But What about My Feelings?

You, as the loved one, have every right to feel worried, hurt, betrayed and many, many other things. I would never deny you those feelings. But right after a suicide attempt is not the moment to pick to express those. Call another friend and vent and cry if you need to. Get your own support. Make sure you are OK. But it's not the moment to enter into a deep conversation with someone who has just faced death. Wait until they are stronger. And then you can both talk openly about the act's effects and your feelings. It's OK to talk about those things, but you have to pick your moment.

But above all try to remember, this person is the same person they were before they attempted suicide. They just fell victim to a very serious symptom of their disease. No more, no less.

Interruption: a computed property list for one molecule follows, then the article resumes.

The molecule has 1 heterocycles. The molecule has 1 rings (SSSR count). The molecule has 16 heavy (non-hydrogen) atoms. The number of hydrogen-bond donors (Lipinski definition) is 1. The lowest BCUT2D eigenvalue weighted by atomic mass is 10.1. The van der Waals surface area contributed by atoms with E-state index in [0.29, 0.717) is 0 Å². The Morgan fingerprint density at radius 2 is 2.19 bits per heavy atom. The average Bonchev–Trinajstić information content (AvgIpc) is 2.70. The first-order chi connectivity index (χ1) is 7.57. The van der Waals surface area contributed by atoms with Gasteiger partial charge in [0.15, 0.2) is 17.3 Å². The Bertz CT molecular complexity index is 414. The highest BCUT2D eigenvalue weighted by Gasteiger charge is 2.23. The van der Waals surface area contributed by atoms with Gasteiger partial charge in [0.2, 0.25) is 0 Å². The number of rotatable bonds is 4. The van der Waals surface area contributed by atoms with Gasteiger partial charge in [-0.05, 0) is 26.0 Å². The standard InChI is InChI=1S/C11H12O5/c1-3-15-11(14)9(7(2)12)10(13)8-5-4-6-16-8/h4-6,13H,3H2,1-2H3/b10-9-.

You can find Natasha Tracy on Facebook or GooglePlus or @Natasha_Tracy on Twitter or at the Bipolar Burble, her blog.

APA Reference
Tracy, N. (2011, July 11). For Loved Ones, After a Suicide Attempt, HealthyPlace. Retrieved on 2024, July 23 from

Author: Natasha Tracy

Natasha Tracy is a renowned speaker, award-winning advocate, and author of Lost Marbles: Insights into My Life with Depression & Bipolar. She's also the host of the podcast Snap Out of It! The Mental Illness in the Workplace Podcast.

Natasha is also unveiling a new book, Bipolar Rules! Hacks to Live Successfully with Bipolar Disorder, mid-2024.